Designer and lettering artist Alec Tear has collaborated with studio Kuba & Friends to create an unconventional new pizza brand for US delivery service Gopuff.
The Mean Tomato, a food company which sells New York-style pizza and will be delivered by Gopuff, has been designed to stand out in a crowded market.
Tear led the project creatively while Kuba & Friends founder Kuba Wieczorek managed it, working closely with the team at Gopuff. Tear also enlisted a team of independent collaborators to help bring The Mean Tomato to life.
While branding plays on classic New York pizzeria tropes – incorporating the colours of the Italian flag, for example – the design team aimed to attract attention through an eye-catching and mischievous mascot.
This mascot is central to the branding, and the company takes its name from him. In line with his mischievous personality, the tomato character seeks to “ruin as many brand touchpoints as is physically possible”, says Tear.
To create the cartoon, the team commissioned illustrator Dan Woodger, who was tasked with crafting a character that is instinctively “mean, cheeky, and absolutely full of himself”, but also still lovable, Tear explains.
He adds, “Put simply, this mascot is less of a sidekick and more of a ‘sidedick’. He’s a catalyst for humour and storytelling and allows the brand to have a dialogue with itself, or with the consumer.”
Tear adds, “There is a lot of visual nuance in this mix of personality traits, and Dan expertly captured them in his delightfully squishy style.” The designers then worked together to produce a variety of poses and animations that could be used flexibly throughout the brand.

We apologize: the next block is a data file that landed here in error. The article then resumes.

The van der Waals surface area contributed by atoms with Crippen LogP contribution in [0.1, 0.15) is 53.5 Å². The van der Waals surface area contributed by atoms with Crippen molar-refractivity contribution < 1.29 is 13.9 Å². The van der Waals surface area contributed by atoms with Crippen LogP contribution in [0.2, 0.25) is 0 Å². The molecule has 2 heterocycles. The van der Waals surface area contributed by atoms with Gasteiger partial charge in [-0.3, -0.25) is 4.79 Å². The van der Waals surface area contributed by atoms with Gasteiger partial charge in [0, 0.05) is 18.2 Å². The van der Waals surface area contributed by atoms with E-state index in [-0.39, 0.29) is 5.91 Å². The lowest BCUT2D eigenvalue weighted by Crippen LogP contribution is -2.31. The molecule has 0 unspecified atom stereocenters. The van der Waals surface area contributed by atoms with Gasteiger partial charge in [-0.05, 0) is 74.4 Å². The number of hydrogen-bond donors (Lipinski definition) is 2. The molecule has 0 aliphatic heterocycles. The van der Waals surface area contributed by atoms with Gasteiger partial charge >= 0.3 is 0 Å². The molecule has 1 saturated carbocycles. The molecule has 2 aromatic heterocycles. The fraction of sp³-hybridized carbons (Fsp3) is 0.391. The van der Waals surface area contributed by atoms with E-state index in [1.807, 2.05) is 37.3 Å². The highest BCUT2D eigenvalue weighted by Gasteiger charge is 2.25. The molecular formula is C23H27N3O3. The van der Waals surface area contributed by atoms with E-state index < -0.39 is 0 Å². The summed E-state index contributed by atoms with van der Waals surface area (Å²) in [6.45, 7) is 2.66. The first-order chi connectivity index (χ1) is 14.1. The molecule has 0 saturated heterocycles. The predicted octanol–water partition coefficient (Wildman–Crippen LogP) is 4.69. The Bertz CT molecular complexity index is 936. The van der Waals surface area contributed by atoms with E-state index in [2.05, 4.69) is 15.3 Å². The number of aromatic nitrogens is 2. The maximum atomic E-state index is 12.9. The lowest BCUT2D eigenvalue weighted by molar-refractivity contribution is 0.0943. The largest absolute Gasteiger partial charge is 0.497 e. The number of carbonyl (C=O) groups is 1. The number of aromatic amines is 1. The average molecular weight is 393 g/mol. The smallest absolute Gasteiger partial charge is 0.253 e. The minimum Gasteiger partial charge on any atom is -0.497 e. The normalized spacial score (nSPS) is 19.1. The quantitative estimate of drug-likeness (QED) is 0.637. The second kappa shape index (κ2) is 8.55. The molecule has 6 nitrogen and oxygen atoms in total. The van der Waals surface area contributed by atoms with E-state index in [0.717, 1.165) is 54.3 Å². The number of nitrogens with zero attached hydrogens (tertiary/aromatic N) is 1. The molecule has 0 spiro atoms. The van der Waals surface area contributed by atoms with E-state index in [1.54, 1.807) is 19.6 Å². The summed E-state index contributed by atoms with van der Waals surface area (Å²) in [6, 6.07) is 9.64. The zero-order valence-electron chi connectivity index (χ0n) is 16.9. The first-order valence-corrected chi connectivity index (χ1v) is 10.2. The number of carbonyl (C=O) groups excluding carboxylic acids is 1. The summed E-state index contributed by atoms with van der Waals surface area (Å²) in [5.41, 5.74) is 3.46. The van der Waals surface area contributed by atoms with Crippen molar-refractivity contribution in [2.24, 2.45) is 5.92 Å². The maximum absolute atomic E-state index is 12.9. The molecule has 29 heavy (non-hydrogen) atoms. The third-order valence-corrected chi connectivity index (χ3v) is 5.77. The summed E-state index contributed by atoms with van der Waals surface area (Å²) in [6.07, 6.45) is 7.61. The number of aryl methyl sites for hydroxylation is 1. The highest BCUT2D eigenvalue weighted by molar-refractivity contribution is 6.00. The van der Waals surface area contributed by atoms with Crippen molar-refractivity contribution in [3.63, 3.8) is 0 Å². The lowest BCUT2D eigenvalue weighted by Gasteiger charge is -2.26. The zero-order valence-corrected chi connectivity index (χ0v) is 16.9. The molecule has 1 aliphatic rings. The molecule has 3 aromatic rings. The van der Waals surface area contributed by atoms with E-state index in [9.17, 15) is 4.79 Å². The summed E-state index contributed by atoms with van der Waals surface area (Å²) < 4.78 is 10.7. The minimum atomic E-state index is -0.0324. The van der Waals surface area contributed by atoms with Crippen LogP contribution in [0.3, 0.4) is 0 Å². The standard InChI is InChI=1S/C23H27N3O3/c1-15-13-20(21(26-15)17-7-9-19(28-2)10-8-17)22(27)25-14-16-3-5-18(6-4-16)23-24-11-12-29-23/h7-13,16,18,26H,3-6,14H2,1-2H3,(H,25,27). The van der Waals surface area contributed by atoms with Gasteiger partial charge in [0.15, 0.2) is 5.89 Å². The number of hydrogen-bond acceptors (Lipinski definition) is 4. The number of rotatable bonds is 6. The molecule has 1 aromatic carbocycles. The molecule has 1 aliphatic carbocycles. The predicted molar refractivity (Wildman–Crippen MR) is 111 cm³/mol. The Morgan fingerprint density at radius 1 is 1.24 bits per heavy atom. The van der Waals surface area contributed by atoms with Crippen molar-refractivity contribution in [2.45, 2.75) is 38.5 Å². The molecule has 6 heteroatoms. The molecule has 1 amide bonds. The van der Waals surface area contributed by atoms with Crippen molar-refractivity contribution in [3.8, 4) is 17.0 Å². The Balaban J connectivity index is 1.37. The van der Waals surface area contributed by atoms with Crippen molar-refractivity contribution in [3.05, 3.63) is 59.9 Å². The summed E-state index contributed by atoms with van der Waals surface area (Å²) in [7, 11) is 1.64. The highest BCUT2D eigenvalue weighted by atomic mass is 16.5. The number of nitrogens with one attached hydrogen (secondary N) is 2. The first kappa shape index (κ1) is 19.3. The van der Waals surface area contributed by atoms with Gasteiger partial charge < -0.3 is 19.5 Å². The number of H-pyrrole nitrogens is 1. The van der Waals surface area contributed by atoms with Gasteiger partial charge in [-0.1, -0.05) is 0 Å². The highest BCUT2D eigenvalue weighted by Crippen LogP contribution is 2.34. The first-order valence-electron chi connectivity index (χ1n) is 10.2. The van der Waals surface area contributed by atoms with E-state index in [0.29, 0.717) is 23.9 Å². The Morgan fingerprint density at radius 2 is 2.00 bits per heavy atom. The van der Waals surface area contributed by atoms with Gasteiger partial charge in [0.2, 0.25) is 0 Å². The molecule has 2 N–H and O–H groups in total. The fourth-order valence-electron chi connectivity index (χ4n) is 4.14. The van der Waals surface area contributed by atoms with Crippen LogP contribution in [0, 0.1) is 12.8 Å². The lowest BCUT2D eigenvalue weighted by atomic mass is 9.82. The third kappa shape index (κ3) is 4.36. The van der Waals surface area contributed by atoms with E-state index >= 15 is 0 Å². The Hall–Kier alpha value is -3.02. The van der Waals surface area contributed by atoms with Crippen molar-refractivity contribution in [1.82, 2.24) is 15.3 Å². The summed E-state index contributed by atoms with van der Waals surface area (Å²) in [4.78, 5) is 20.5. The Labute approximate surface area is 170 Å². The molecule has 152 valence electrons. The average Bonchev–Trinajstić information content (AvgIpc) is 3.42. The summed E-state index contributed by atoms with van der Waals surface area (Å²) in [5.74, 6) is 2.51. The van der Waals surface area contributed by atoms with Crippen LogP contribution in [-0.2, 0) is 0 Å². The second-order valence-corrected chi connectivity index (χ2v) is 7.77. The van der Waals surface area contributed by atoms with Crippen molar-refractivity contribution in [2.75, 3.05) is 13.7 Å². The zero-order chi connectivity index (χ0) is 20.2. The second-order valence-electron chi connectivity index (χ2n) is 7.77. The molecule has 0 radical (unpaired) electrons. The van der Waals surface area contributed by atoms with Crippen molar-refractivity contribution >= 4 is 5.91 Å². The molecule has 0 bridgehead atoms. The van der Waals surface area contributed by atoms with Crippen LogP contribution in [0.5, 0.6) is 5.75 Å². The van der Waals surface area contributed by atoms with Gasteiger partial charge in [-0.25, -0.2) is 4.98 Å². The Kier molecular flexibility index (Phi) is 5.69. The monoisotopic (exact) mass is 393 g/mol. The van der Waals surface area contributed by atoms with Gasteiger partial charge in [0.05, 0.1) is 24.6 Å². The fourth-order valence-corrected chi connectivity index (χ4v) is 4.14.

The designer says that typography plays an important role in this identity. “With two very different voices fighting for attention, we needed two typefaces that could embody their personalities,” Tear adds.
Representing the brand’s tone of voice is the chunky Deep Pan Sans, a custom typeface by Glasgow-based type foundry Polytype. This is meant to visually contrast with the Sandwich Maker Pro typeface by Mathias Zimmerman, which is used for The Mean Tomato’s handwriting, Tear explains.
One is consistent, heavy and curvaceous while the other is loose, much lighter and scrawled, according to Tear. He adds, “These contrasting typefaces are accompanied by an equally contrasting colour pairing of green and red, which utilise some well-known semiotics.”
These two tones make up the brand’s core colours and intend to reference the classic Italian tricolour of a New York pizzeria. The design team also wanted to ensure the brand felt “energetic and joyful” so added pink and yellow to the colour palette. This intends to soften the meanness of the tomato mascot, according to the designers.
Another significant component of this brand is its lifestyle and product photography. This was captured by New York-based photographer Davide Luciano and his team, who chose to use the pizza boxes as a central branding device in the images.
The intention was to picture the consumers in colourful settings as they are either taunted by the mascot or adopting some of his personality traits themselves.
The new branding will roll out across packaging, apps, the website and socials.
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